To have an awareness of phenomenology in compositional practice is to actively ask specific questions about the listener’s experience and our consciousness when writing music; where our concentration might lie? How might we perceive sound? What emotions might we feel? If a phenomenological approach is present in the compositional practice, then there is both a dynamic relationship between the composer and listener and a vested subjectivity in the conception of the musical idea along with the piece’s subsequent architecture. This essay will focus specifically on how an awareness of temporal perceptions and ideas of consciousness when composing might change compositional practice. My current musical interests lie in the unfolding of the combinatorial process over time that results in a static sound world. When listening and reflecting on my music, I have found that the experience of narrative does not lie in ‘the music itself’, something which the American musicologist Richard Taruskin describes as a “cordon sanitaire…a quarantine staking out a decontaminated space within which music can be composed, performed and listened to in a cultural and historical vacuum, this is, in perfect sterility.” Rather, the experiential chronology lies in the way that the listener perceives repetition, experiences the flexing of time and the fluctuation in their concentration. At one point in the music, their attention may be focused deep into the chronology and development of the enumeration but may shift to another extreme, not even focusing on the fact they are listening to music.
Opposing this, to see the world from a semiological approach is to view ‘the world itself’ as meaningful. When referring to objects, the American philosopher Charles Sanders Peirce defined three phenomenological categories; icons, indexes and symbols . There are some ways in which composers have displayed signs iconographically in their music, e.g. diegetic sound, The Finnish musicologist Eero Tarasti writes about symbols in Bach’s music, using the example of interleaving cross-shaped melodies, which Bach extensively used in his music, which “acted as a meaningful musical sign: it represented the cross and thus the Christ.” However, indexical and symbolic signs are much more common. Indexical signs, as described by Terrence Deacon William, are “mediated by some physical or temporal connection between sign and object.” In music, displaying concepts through causal links exist when, for example, percussionist imitate thunder rolls. Taking this Cartesian approach, we would be able to, as listeners of logical sound, decode to comprehend what empirically the meaning of the music. However, an awareness of symbolic representation for a composer, being unnatural but socially accepted signs like a 4-3 suspension connoting tension, is to accept that an individual reading of a sound or piece of music is personal to that listener. Our senses and emotions impact how we interpret music but also come as a precursor to our semiotic interpretation of a musical sign. René Descartes suggests that our perception and a priori meaning of the world is distracted by our emotional responses or the fragility of our senses, saying, “Perception...is neither a seeing, nor a touching, nor an imagining...rather it is an inspection on the part of the mind alone.” So, to see the world phenomenologically suggests that musical meaning would only come into existence in relation to our own emotional responses and sensory experience. In other words, in a musical performance, our emotional response from the music contributes to part of the music’s meaning; this meaning only comes into existence when there is a listener present.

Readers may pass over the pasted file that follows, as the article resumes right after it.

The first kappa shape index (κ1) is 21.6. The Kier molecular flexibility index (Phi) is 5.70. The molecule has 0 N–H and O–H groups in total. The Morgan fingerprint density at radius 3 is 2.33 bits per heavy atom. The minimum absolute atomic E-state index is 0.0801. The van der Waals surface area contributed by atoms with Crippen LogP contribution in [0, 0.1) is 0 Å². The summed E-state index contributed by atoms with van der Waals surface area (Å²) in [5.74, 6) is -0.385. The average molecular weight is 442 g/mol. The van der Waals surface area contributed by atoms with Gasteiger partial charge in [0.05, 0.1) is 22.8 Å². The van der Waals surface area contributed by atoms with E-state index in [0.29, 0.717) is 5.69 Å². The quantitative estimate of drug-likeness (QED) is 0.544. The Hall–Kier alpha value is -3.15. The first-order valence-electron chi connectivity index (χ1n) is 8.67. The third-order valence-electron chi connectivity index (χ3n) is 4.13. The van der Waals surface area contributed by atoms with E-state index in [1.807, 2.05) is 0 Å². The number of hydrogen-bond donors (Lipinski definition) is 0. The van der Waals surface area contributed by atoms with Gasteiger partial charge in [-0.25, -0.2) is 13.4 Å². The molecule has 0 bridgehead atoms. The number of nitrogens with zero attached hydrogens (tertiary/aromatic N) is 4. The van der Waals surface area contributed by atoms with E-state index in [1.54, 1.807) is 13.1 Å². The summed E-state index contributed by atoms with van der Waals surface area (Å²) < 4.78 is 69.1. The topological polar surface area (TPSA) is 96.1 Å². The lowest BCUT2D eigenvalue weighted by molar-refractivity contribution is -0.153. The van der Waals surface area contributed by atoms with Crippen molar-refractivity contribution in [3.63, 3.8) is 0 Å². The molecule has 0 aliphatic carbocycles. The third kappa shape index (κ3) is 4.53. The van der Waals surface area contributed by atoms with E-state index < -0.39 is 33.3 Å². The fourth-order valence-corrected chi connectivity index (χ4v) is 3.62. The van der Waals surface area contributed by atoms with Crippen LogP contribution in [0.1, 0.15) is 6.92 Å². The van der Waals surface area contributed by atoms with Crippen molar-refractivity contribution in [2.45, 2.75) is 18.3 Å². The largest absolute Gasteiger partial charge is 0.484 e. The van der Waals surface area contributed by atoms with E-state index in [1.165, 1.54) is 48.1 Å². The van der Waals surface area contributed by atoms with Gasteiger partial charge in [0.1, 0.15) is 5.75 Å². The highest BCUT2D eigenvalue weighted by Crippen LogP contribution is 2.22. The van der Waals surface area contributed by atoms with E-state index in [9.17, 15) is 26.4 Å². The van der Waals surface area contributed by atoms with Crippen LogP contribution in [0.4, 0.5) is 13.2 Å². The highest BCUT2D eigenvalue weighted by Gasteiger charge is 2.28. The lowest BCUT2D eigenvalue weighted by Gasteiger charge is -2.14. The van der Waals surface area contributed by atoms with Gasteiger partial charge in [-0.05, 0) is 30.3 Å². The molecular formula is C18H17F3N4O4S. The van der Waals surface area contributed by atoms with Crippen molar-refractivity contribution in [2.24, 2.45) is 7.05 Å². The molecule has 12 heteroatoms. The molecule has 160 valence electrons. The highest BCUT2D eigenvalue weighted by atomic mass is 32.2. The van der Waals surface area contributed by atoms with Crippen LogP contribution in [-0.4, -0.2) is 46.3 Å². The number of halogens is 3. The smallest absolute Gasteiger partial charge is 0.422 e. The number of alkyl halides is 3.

To have an awareness of the temporal implications of the music during the compositional process would be to engage with phenomenology; to understand that the experience of time passing is both momentary and personal to every individual listener. Although there may be fortuitous events that create changes in this experience as something personal, such as extraneous sound from the concert hall or the physical eccentricities of a performance, many composers who engage with statis in their work naturally display phenomenological awareness. The composer Brian Ferneyhough states: